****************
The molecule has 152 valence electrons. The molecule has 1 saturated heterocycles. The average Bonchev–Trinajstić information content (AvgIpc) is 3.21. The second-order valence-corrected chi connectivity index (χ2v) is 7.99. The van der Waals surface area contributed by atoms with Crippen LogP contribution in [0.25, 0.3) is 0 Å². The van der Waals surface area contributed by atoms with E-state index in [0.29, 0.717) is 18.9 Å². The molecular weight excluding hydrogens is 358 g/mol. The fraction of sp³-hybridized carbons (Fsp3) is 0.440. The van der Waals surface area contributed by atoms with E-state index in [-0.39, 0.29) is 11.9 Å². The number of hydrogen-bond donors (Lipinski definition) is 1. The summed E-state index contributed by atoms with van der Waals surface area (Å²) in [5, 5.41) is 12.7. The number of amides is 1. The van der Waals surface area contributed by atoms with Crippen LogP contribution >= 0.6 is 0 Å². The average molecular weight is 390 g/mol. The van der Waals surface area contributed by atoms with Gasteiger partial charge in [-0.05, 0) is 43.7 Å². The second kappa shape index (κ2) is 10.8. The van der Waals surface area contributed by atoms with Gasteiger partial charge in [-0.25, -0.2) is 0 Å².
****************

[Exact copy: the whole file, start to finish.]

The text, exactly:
The molecule has 152 valence electrons. The molecule has 1 saturated heterocycles. The average Bonchev–Trinajstić information content (AvgIpc) is 3.21. The second-order valence-corrected chi connectivity index (χ2v) is 7.99. The van der Waals surface area contributed by atoms with Crippen LogP contribution in [0.25, 0.3) is 0 Å². The van der Waals surface area contributed by atoms with E-state index in [0.29, 0.717) is 18.9 Å². The molecular weight excluding hydrogens is 358 g/mol. The fraction of sp³-hybridized carbons (Fsp3) is 0.440. The van der Waals surface area contributed by atoms with E-state index in [-0.39, 0.29) is 11.9 Å². The number of hydrogen-bond donors (Lipinski definition) is 1. The summed E-state index contributed by atoms with van der Waals surface area (Å²) in [5, 5.41) is 12.7. The number of amides is 1. The van der Waals surface area contributed by atoms with Crippen LogP contribution >= 0.6 is 0 Å². The average molecular weight is 390 g/mol. The van der Waals surface area contributed by atoms with Gasteiger partial charge in [-0.05, 0) is 43.7 Å². The second kappa shape index (κ2) is 10.8. The van der Waals surface area contributed by atoms with Gasteiger partial charge in [-0.25, -0.2) is 0 Å².